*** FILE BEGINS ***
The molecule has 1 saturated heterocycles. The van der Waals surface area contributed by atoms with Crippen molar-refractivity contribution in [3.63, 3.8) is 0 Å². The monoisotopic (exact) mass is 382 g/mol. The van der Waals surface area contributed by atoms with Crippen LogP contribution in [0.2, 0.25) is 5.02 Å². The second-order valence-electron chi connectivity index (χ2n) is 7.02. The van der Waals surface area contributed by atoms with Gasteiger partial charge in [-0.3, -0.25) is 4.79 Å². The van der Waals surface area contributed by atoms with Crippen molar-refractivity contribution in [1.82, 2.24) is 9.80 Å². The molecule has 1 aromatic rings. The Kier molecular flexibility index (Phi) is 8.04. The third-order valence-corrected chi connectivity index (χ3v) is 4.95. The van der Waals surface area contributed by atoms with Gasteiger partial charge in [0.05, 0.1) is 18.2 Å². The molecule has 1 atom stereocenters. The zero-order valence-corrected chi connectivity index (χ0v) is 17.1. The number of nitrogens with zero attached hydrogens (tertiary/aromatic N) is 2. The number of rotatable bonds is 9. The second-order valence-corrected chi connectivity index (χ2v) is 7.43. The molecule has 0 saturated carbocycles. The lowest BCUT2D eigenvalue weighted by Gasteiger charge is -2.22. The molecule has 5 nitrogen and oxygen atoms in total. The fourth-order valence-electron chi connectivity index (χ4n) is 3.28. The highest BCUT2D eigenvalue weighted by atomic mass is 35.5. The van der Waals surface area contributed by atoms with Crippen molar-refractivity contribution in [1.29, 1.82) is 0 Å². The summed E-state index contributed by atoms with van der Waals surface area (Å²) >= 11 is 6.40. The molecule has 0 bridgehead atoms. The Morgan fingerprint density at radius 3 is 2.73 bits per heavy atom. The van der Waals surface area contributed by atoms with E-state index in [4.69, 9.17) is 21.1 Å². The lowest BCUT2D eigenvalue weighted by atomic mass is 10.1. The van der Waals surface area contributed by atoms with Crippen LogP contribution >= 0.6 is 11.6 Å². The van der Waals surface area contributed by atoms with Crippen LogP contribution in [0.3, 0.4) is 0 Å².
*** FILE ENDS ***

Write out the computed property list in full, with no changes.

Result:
The molecule has 1 saturated heterocycles. The van der Waals surface area contributed by atoms with Crippen molar-refractivity contribution in [3.63, 3.8) is 0 Å². The monoisotopic (exact) mass is 382 g/mol. The van der Waals surface area contributed by atoms with Crippen LogP contribution in [0.2, 0.25) is 5.02 Å². The second-order valence-electron chi connectivity index (χ2n) is 7.02. The van der Waals surface area contributed by atoms with Gasteiger partial charge in [-0.3, -0.25) is 4.79 Å². The van der Waals surface area contributed by atoms with Crippen molar-refractivity contribution in [1.82, 2.24) is 9.80 Å². The molecule has 1 aromatic rings. The Kier molecular flexibility index (Phi) is 8.04. The third-order valence-corrected chi connectivity index (χ3v) is 4.95. The van der Waals surface area contributed by atoms with Gasteiger partial charge in [0.05, 0.1) is 18.2 Å². The molecule has 1 atom stereocenters. The zero-order valence-corrected chi connectivity index (χ0v) is 17.1. The number of nitrogens with zero attached hydrogens (tertiary/aromatic N) is 2. The number of rotatable bonds is 9. The second-order valence-corrected chi connectivity index (χ2v) is 7.43. The molecule has 0 saturated carbocycles. The lowest BCUT2D eigenvalue weighted by Gasteiger charge is -2.22. The molecule has 5 nitrogen and oxygen atoms in total. The fourth-order valence-electron chi connectivity index (χ4n) is 3.28. The highest BCUT2D eigenvalue weighted by atomic mass is 35.5. The van der Waals surface area contributed by atoms with Crippen molar-refractivity contribution in [1.29, 1.82) is 0 Å². The summed E-state index contributed by atoms with van der Waals surface area (Å²) >= 11 is 6.40. The molecule has 0 bridgehead atoms. The Morgan fingerprint density at radius 3 is 2.73 bits per heavy atom. The van der Waals surface area contributed by atoms with E-state index in [4.69, 9.17) is 21.1 Å². The lowest BCUT2D eigenvalue weighted by atomic mass is 10.1. The van der Waals surface area contributed by atoms with Crippen LogP contribution >= 0.6 is 11.6 Å². The van der Waals surface area contributed by atoms with Crippen LogP contribution in [0.3, 0.4) is 0 Å².